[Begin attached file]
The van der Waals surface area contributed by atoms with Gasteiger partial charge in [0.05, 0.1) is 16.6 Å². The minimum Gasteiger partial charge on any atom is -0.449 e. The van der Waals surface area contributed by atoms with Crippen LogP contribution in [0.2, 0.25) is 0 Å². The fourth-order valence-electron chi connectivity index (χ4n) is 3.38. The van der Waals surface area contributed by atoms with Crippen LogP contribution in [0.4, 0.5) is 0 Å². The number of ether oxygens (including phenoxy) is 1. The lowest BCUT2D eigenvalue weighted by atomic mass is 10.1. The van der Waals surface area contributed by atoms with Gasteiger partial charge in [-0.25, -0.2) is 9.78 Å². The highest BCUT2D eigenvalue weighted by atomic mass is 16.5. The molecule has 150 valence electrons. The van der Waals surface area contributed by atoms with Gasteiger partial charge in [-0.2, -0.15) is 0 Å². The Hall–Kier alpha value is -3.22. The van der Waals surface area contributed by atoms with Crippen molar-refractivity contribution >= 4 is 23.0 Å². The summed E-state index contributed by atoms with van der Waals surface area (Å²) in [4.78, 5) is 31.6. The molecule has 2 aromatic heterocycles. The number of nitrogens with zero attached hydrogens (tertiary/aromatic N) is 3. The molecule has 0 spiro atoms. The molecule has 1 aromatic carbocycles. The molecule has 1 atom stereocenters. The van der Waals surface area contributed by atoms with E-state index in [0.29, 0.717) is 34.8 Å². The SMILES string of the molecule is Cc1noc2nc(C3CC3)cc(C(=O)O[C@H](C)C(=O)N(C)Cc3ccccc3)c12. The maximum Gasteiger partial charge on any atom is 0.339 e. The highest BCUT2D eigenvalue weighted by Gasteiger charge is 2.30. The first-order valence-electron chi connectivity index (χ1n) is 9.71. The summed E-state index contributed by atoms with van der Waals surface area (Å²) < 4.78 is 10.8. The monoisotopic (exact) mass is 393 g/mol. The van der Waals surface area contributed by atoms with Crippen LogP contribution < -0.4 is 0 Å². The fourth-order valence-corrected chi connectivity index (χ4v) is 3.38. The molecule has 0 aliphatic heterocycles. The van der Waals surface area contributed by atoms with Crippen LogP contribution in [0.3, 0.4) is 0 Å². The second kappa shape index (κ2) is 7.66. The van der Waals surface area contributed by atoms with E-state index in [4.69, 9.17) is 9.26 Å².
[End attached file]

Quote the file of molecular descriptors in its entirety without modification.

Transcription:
The van der Waals surface area contributed by atoms with Gasteiger partial charge in [0.05, 0.1) is 16.6 Å². The minimum Gasteiger partial charge on any atom is -0.449 e. The van der Waals surface area contributed by atoms with Crippen LogP contribution in [0.2, 0.25) is 0 Å². The fourth-order valence-electron chi connectivity index (χ4n) is 3.38. The van der Waals surface area contributed by atoms with Crippen LogP contribution in [0.4, 0.5) is 0 Å². The number of ether oxygens (including phenoxy) is 1. The lowest BCUT2D eigenvalue weighted by atomic mass is 10.1. The van der Waals surface area contributed by atoms with Gasteiger partial charge in [-0.25, -0.2) is 9.78 Å². The highest BCUT2D eigenvalue weighted by atomic mass is 16.5. The molecule has 150 valence electrons. The van der Waals surface area contributed by atoms with Gasteiger partial charge in [-0.2, -0.15) is 0 Å². The Hall–Kier alpha value is -3.22. The van der Waals surface area contributed by atoms with Crippen molar-refractivity contribution >= 4 is 23.0 Å². The summed E-state index contributed by atoms with van der Waals surface area (Å²) in [4.78, 5) is 31.6. The molecule has 2 aromatic heterocycles. The number of nitrogens with zero attached hydrogens (tertiary/aromatic N) is 3. The molecule has 0 spiro atoms. The molecule has 1 aromatic carbocycles. The molecule has 1 atom stereocenters. The van der Waals surface area contributed by atoms with E-state index in [0.29, 0.717) is 34.8 Å². The SMILES string of the molecule is Cc1noc2nc(C3CC3)cc(C(=O)O[C@H](C)C(=O)N(C)Cc3ccccc3)c12. The maximum Gasteiger partial charge on any atom is 0.339 e. The highest BCUT2D eigenvalue weighted by Gasteiger charge is 2.30. The first-order valence-electron chi connectivity index (χ1n) is 9.71. The summed E-state index contributed by atoms with van der Waals surface area (Å²) < 4.78 is 10.8. The monoisotopic (exact) mass is 393 g/mol. The van der Waals surface area contributed by atoms with Crippen LogP contribution < -0.4 is 0 Å². The fourth-order valence-corrected chi connectivity index (χ4v) is 3.38. The molecule has 0 aliphatic heterocycles. The van der Waals surface area contributed by atoms with Crippen LogP contribution in [0.3, 0.4) is 0 Å². The second kappa shape index (κ2) is 7.66. The van der Waals surface area contributed by atoms with E-state index in [4.69, 9.17) is 9.26 Å².